The National Rifle Association is suing to block a new, voter-approved gun control measure in Washington state
SEATTLE — Gun rights groups including the National Rifle Association on Thursday sued to block a new, voter-approved gun control measure from taking effect in Washington state.
Initiative 1639 passed last week with 60 percent of the vote. It bars the sale of semi-automatic rifles to people under 21 and to people who don't live in Washington, and it requires buyers to pass an enhanced background check and prove they have taken a firearms training course.
The NRA and the Bellevue, Washington-based Second Amendment Foundation sued in U.S. District Court in Seattle on Thursday, saying the measure violates the right to bear arms and strays into the regulation of interstate commerce, which is the province of the federal government.
"We are disappointed that too many voters were fooled into supporting this 30-page gun control scheme, despite overwhelming law enforcement opposition," Second Amendment Foundation Executive Vice President Alan M. Gottlieb said in a written statement. "This measure will have a chilling effect on the exercise of the constitutional rights of honest citizens while having no impact on criminals, and we will not let it go unchallenged."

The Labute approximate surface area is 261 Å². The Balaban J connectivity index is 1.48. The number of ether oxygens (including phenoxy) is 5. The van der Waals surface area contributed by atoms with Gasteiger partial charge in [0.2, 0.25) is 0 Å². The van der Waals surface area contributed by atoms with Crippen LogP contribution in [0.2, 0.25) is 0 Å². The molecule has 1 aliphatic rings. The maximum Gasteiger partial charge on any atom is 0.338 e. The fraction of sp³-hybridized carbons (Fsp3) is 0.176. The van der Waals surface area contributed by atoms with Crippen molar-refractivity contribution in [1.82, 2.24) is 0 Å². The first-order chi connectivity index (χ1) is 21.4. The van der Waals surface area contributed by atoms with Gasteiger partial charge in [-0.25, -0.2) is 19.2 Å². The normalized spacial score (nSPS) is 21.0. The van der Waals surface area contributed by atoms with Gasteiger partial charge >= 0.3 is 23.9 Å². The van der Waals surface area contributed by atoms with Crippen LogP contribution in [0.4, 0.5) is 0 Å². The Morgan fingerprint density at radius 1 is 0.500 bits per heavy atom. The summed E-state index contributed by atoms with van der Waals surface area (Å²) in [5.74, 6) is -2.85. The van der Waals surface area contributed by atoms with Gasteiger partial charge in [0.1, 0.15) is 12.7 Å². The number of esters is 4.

The lawsuit does not directly challenge the parts of the law pertaining to enhanced background checks or training requirements. However, the groups asked the court to block the entire law pending a determination of whether those provisions can be separated from the parts they are seeking to block: those related to sales to those under 21 and to out-of-state residents.
In an email, Tara Lee, a spokeswoman for Democratic Gov. Jay Inslee, said Thursday officials were still reviewing the lawsuit. "We intend to defend the will of the voters in this state," she wrote.
Tallman Trask, a spokesman for the Alliance for Gun Responsibility, which supported the initiative, said the legal challenge was unsurprising, given that the groups also sued to challenge the measure's language and to keep it off the ballot in the first place. The organization will fight for the law, he said.
"It's the single most comprehensive gun violence prevention measure in Washington state history," Trask said. "It will make our state safer and help save lives."
The initiative campaign raised more than $5.5 million, well more than the $700,000 opponents took in.
Those suing also include gun dealers Daniel Mitchell in Vancouver and Robin Ball in Spokane, as well as four gun enthusiasts or hunters under age 21, including 19-year-old competitive shooter Luke Rettmer.
AP Correspondent Rachel La Corte contributed from Olympia.